Storming government buildings would risk inviting another confrontation with police. It also would put pressure on the Chinese government, which so far has said little beyond declaring the protests illegal and backing Hong Kong Chief Executive Leung Chun-ying's attempts to end them.
Chinese state media indicated the government may be losing patience with the protests. An editorial solemnly read Wednesday on China's main TV broadcaster CCTV said all Hong Kong residents should support authorities to "deploy police enforcement decisively" and "restore the social order in Hong Kong as soon as possible."
Students are leading the protests for wider electoral reforms, which pose the stiffest challenge to Beijing's authority since China took control of the former British colony in 1997. Lester Shum, vice secretary of the Hong Kong Federation of Students, said the students would welcome an opportunity to speak to a Chinese central government official.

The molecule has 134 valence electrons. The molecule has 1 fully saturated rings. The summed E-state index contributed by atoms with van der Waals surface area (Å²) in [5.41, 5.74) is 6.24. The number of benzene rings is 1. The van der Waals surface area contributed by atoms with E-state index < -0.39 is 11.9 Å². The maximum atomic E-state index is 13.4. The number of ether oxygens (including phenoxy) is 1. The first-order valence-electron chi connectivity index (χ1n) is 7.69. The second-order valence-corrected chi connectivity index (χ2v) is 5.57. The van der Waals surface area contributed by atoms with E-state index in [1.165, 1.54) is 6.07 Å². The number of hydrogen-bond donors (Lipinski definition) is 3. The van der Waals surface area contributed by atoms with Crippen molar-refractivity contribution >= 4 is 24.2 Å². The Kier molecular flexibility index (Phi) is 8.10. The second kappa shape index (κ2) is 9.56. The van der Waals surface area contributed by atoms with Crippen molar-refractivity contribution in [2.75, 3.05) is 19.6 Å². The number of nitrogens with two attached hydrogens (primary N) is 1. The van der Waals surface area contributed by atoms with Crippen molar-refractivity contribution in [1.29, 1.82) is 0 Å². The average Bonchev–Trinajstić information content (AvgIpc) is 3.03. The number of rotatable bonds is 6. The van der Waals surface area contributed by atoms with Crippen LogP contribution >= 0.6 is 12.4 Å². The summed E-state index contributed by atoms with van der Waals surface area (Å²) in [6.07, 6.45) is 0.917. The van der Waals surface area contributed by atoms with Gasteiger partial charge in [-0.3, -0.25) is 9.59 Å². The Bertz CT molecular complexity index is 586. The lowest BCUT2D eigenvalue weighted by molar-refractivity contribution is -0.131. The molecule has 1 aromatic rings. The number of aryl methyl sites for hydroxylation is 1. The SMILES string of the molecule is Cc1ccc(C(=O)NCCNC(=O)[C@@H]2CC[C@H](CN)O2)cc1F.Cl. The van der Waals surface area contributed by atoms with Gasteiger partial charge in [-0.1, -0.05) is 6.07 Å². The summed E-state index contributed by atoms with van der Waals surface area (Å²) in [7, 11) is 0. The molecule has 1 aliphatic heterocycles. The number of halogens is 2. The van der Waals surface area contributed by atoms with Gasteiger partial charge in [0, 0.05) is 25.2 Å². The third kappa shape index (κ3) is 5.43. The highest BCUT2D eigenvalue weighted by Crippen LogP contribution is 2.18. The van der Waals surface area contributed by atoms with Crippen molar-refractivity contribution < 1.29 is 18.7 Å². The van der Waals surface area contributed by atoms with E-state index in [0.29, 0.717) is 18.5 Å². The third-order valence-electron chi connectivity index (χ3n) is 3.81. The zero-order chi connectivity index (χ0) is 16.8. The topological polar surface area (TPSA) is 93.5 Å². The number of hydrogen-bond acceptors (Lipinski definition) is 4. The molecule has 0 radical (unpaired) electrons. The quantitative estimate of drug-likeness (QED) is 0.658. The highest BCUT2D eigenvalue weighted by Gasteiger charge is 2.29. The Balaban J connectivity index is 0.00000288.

"However, we ask them to come to the square and speak to the masses," Shum told reporters. "This is a movement of Hong Kongers and not led by any specific group." Shum demanded that Leung resign by the end of Thursday. He said there was "no room for dialogue" with Leung because he had ordered police to fire tear gas at protesters over the weekend.
"Leung Chun-ying must step down. If he doesn't resign by tomorrow we will step up our actions, such as by occupying several important government buildings," he said, adding that demonstrators would not interfere with "essential" government agencies, such as hospitals and social welfare offices.
Chan Kin-man, another protest leader, said the demonstrations would continue as long as the Hong Kong government fails to give a satisfactory response to their demands.